Expect any evidence you collect to be taken from your custody, and for such things as police stealing your laptop to find out “who else has seen the documents” to be your ‘illness’ talking….. because it couldn’t possibly be that they ever did anything wrong. Honorable, ethical people they are definitely not….. they will knife you in the back as soon as it’s convenient. My foolishness’ of sharing my findings soon to be returned to sender by a Judas not worthy of the trust I placed in him.

      You’ve got Buckleys Mate as they say in the land where they value a rule of law. Every time you stand up, they’re going to beat your head in with the ‘chemical kosh’. See this video of the Victorian Police method of dealing with anyone whop tries to make a complaint regarding human right s abuse…….

      “If you want a picture of the future, imagine a boot stamping on a human face— forever. ” Orwell.

      Now imagine that the ‘patient’ in the video doesn’t even need to be a ‘patient’……. all that needs to occur is for a psychologist (with a Masters degree) needs to tell ‘Mental Health Services” that the person police should go and get (because they have been ‘spiked’ with date rape drugs and had a knife planted on them) is a patient’. The hospital will then change the status of the citizen to one of “Outpatient” to use police as a kidnapping service……. and the victim will be dribbling in a cell within the hour….. police none the wiser that they ahve just tortured and kidnapped a person….. and not really giving a fuk to be honest. In fact, as you suggest, their ‘quotas’ are a cause for boasting……. given the benefits they can obtain by having a ‘doctor’ ask the questions they would like answered, and electricity and forced drugging’s administered until they are.

      I was good to go and have my property returned during divorce proceedings so I could leave this vile shithole…. and then I presented the documented proof to a divorce lawyer….. who needed to change her underwear fairly quickly (no doubt she had heard whispers of people being ‘snuffed’ for convenience by the State [that sort of thing never escapes the attention of the beneficiaries of the ‘outcomings’], but to actually meet one who still had the documents????? And was still breathing? Though the ‘authorities’ did think the proof had been retrieved by Police and their co conspirators). Now I can’t even be allowed to speak to a legal representative because the criminals won’t allow it….. no wonder the Federal Govt wants an “integrity Commission”. The States are using ‘them’ to conceal their corruption for them, whilst claiming they are doing the very opposite.

      Example, The Minister might be called to Court over a wrongful dismissal of a ‘whistleblower’ (speedy processing of COVID passes for friends and family)? The Attorney General ensures that can not occur by referring the ‘matter’ to the Corruption watchdog…. with a pre determined outcome….. nothing to see here, and your right to your day in court is now denied…. for the next 100 years or so.,. because he can’t speak the truth, the whole truth and nothing but the truth so help him Psychiatrist.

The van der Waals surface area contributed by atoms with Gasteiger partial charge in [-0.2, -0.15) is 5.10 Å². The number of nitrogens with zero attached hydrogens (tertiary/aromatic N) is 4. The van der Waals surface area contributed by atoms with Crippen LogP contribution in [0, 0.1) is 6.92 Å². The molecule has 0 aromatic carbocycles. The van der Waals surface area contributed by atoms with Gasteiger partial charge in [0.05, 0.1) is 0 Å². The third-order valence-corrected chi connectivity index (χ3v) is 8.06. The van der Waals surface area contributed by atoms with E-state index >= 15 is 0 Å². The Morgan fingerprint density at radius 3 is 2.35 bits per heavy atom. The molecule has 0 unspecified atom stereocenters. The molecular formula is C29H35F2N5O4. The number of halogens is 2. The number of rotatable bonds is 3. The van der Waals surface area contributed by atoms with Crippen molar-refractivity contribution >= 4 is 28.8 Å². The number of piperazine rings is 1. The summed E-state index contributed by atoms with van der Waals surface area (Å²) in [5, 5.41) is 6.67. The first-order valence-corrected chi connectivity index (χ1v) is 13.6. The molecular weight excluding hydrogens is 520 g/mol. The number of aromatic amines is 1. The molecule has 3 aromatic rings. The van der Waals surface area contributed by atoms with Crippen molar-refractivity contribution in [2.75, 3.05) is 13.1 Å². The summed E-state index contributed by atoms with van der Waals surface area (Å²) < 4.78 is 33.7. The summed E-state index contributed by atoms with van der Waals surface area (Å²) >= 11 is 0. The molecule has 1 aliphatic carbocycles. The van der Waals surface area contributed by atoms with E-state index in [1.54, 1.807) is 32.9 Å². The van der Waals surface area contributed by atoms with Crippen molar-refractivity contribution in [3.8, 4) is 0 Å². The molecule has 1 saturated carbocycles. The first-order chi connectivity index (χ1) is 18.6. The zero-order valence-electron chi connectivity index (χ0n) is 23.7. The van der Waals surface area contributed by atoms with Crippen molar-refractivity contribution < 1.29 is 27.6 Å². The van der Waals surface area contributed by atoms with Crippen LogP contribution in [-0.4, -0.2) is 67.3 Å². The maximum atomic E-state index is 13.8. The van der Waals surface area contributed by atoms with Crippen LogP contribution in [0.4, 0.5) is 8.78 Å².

Dieu et mon Droit has become No God, no rights……. loophole in the Mental Health Act i’m afraid you weren’t informed about by your elected representative.

      The release of my confidential medical records from a Private Clinic (a Federal Offence) to the hospital concerned also worthy of consideration in regards the criminal offending by these people whose conspiracy has now been exposed…..

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  8. Priorities are subject to change, so there might come a time when (most) psychiatrists will be seen for what they are: drug pushing, money-grabbing quacks, and (most) psychotherapists will be seen as mind-bending, money-grabbing soul suckers.

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    • To Tim Wilson:

      Claims vs opinions: a claim is generally an argument about something debatable, and may it be an argument about facts or the interpretation of facts. An opinion does not need to be backed up with facts –

      You say that my claims “lack credibility”. Please be advised that my claims and opinions are from facts and knowledge gained from my own LIVED EXPERIENCE which is NOT DEBATABLE, and makes them THE MOST CREDIBLE CLAIMS OUT THERE —

      And if you’re still curious about my lived experience with “the mental health system”, may I suggest you take the time to peruse some of my earlier posts.

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      • Tim Wilson says, “But your claims that all psychiatrist/psychologist/therapists are incompetent, harmful, hustlers, in my experience, lacks credibility.”